Primitive Baptist

Primitive Baptist
(esp. in the Southern U.S.) one belonging to a highly conservative, loosely organized Baptist group, characterized by extreme fundamentalism and by opposition to missionary work, Sunday Schools, and the use of musical instruments in church.
[1850-55, Amer.]

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▪ religious association
      member of any of the conservative, independent Baptist church congregations in the United States that oppose centralized administrative associations and organized mission societies. In the 1820s and '30s some Baptists began to protest the educational and mission societies that had been formed by some of the Baptist associations. They maintained that, since mission societies, Sunday schools, and central church organizations were not mentioned in the New Testament, there should never be any. Many churches withdrew from established Baptist associations and continued as independent congregations.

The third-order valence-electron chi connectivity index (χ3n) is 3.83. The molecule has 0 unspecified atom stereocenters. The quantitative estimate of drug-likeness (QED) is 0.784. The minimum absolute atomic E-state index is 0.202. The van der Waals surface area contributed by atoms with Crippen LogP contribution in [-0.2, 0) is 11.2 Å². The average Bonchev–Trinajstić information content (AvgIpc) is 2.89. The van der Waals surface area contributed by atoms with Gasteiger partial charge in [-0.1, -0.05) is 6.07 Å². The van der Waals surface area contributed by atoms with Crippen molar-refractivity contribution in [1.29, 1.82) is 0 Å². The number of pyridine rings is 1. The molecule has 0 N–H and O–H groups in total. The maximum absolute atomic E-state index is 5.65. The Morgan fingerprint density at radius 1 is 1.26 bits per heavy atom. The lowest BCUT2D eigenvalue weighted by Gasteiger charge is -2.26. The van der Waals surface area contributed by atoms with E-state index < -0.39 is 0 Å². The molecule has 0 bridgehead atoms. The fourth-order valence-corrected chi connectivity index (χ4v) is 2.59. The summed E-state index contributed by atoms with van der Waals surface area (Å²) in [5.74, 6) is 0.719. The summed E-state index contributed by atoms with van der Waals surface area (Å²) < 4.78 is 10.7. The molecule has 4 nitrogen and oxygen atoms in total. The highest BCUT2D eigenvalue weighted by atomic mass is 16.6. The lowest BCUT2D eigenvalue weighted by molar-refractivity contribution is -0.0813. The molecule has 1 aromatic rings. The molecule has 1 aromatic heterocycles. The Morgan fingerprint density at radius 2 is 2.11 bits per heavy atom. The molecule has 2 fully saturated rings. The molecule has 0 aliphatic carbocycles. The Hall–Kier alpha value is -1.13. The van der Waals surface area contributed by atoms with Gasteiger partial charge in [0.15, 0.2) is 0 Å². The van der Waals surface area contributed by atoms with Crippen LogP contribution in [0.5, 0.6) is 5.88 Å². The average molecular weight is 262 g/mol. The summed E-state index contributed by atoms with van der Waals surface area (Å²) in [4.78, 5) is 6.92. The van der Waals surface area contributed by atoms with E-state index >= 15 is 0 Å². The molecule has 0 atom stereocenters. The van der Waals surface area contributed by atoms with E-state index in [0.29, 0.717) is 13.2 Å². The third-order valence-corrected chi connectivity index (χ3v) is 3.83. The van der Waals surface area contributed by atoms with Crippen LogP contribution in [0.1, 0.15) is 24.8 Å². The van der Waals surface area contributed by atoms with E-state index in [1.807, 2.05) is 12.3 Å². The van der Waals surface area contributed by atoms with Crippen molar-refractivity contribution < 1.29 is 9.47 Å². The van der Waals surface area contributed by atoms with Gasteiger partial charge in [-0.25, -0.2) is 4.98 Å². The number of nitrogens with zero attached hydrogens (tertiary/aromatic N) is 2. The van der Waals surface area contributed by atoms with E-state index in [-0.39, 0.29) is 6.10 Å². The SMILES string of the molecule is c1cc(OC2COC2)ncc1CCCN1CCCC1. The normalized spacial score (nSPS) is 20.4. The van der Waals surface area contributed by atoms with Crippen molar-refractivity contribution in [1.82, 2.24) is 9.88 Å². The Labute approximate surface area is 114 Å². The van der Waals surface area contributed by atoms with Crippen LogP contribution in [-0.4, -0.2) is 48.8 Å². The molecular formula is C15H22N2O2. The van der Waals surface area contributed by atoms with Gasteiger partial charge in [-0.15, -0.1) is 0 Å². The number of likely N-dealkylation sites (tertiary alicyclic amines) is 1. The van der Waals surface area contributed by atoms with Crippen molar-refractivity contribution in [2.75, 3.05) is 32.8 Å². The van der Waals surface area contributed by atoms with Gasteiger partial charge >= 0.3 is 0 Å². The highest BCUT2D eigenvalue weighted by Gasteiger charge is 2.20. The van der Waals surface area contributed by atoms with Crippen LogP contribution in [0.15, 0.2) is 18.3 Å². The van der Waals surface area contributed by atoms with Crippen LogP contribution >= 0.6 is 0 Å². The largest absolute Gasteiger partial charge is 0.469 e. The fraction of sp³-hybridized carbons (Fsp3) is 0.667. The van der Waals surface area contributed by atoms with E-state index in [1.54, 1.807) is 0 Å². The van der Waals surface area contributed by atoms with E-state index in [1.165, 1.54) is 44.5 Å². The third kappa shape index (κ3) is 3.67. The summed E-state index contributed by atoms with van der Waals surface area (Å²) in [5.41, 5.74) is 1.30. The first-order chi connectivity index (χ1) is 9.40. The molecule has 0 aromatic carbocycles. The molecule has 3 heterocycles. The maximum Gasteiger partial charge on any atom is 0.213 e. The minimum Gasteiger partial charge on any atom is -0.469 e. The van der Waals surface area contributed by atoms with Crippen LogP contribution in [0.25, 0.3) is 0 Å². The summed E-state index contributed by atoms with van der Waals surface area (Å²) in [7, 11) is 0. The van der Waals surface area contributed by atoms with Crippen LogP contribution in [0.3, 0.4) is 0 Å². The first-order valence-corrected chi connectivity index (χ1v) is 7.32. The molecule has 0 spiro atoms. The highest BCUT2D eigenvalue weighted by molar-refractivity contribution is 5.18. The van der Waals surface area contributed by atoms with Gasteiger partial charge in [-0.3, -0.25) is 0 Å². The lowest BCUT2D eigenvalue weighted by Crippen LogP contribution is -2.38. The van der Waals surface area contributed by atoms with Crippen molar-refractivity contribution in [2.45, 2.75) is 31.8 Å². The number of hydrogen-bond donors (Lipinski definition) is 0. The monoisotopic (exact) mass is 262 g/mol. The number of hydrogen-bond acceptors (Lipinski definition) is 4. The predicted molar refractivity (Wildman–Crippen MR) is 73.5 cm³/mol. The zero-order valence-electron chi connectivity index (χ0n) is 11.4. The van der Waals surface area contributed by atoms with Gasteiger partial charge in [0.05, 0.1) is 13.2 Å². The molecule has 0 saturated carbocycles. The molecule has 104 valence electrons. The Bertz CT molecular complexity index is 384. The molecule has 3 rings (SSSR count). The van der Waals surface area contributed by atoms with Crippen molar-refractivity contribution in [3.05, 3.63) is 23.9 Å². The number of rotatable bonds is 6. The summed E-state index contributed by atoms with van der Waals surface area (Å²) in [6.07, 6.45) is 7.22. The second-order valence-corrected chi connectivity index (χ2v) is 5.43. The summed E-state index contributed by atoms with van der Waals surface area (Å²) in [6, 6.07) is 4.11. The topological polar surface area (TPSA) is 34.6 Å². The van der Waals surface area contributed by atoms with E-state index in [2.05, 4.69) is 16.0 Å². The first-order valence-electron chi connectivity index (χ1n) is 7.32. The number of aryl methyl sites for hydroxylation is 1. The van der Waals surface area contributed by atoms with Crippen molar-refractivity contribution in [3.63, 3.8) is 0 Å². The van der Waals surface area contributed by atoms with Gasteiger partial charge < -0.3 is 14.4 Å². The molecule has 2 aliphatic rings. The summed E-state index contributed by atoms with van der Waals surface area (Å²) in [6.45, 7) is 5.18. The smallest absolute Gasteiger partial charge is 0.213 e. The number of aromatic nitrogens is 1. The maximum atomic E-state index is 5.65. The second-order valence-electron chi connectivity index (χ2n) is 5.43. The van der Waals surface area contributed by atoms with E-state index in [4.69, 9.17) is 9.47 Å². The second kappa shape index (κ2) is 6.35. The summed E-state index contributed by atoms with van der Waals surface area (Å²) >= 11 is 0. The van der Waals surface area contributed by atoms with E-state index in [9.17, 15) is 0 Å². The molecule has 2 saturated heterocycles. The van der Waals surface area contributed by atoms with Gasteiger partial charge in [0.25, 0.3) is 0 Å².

The Primitive Baptists are strict Calvinists who believe that only those elected by God will be saved. They accept the verbal infallibility of the Bible and expect the Second Coming of Christ. Ministers require no special training, because Primitive Baptists believe that God can call anyone to be a minister. Missionaries are self-supporting. Because of their independence and lack of any central organizations, it is difficult to determine the number of Primitive Baptists.

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Universalium. 2010.

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